The focus on the availability and affordability of terrorism (re)insurance coverage comes as the US House of Representatives and Senate are currently considering various changes to Terrorism Risk Insurance Program Reauthorization Act (TRIPRA). TRIPRA expires on December 31, 2014 and the future of the federal backstop is the headline issue within the terrorism market this year given that either substantial modification or non-renewal have the potential to impact terrorism coverage in the United States. The full Senate passed their committee’s recommended version 93-4 on July 17, 2014. The House of Representatives has yet to vote on their version. Implications could also be felt outside the United States. How the expiration of TRIPRA would affect the global terrorism market remains unclear but one possible outcome could see increased pressure on other pool structures to dissolve, resulting in fragmentation towards a more open market approach.
Posts Tagged ‘Reins Markets’
Terrorism pools have been set up by governments in a number of countries to mitigate the withdrawal of (re)insurance capacity from the private market following significant terrorism events. The pools were established in reaction to specific threats faced within each country. Each pool generally requires a formal declaration that a terrorist event has occurred to trigger coverage.
In our fifth and final MENA Insights interview, Chris Pleasant, Managing Director of Guy Carpenter, offers an upbeat vision of the future. While the current soft market presents challenges, it belies the greater re/insurance opportunity ahead. As local insurance markets mature and the approach to reinsurance buying becomes more sophisticated, MENA will enter the next chapter of growth.
Despite the recent spike in terrorist-related activity, evolving capacity and the absence of a major terrorism loss for reinsurers have resulted in a softening terrorism reinsurance market in areas with less perceived risk. Although localized terrorism and political violence activity has impacted certain facultative programs and affected pricing and capacity at the local level, adequate terrorism capacity continues to be available in the reinsurance treaty marketplace for certain countries and territories.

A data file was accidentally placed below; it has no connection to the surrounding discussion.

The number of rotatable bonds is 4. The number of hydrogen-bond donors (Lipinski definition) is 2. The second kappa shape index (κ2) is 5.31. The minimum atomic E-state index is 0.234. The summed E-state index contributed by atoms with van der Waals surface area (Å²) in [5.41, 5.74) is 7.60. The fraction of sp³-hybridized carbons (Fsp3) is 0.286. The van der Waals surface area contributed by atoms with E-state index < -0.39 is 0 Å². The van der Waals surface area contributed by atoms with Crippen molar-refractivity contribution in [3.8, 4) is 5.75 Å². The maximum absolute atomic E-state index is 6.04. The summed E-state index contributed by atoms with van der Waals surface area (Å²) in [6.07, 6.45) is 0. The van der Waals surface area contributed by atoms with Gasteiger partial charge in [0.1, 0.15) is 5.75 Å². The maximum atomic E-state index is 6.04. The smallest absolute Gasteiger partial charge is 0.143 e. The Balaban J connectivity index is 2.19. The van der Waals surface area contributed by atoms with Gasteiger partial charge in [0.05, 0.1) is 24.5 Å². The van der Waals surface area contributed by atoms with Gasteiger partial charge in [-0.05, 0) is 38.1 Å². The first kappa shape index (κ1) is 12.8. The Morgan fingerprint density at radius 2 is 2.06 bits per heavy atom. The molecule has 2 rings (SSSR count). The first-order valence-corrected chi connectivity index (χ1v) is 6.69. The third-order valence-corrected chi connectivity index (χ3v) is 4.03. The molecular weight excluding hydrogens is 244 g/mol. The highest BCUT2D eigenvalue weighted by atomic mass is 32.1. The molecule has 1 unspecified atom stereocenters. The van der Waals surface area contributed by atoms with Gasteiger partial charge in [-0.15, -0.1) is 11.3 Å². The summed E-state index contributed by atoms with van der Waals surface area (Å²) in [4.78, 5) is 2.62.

Terrorist activity over the last 18 months has reflected the changing terrorism landscape. Several important developments have occurred since the beginning of 2013, starting with French military intervention in Mali in January 2013 to prevent the country from becoming a failed state and base for jihadist terrorists.
The global terrorism landscape has changed considerably since the September 11, 2001 attacks. During this time, improved intelligence and counter-terrorism operations around the world have weakened the threat posed to the West by the core al-Qaeda group. Military operations in Afghanistan and Pakistan and the killing of several key terrorist operatives, including Osama bin Laden, have marginalized al-Qaeda and its affiliates and prevented other spectacular attacks on the scale of September 11, 2001.
In our first MENA Insights interview, Dr Cherif Chentir, Chief Underwriting Officer, Middle East, South Eastern Europe, Greece, Cyprus, Malta, SCOR SE, talks about the mega-projects taking place in the region and his belief that insurance penetration can only move in one direction. He looks back over his long career and charts the development of a market that has changed beyond all recognition.
The threat from terrorism has undergone significant change since the attacks of September 11, 2001. Heightened and more effective counter-terrorism activities in the following years have prevented repeat attacks on the scale of those carried out in New York and Washington D.C. Nevertheless, al-Qaeda and its affiliates, along with individuals inspired by the movement, still pose a significant threat to Western interests around the world as events over the last 18 months have shown.
Guy Carpenter reports that market pressures at July 1 renewals continued to drive price decreases across virtually all geographies and lines of business, many in the double digit range. As loss activity remained minimal, reinsurers added to surplus capacity and additional capital continued to come into the market via alternative sources.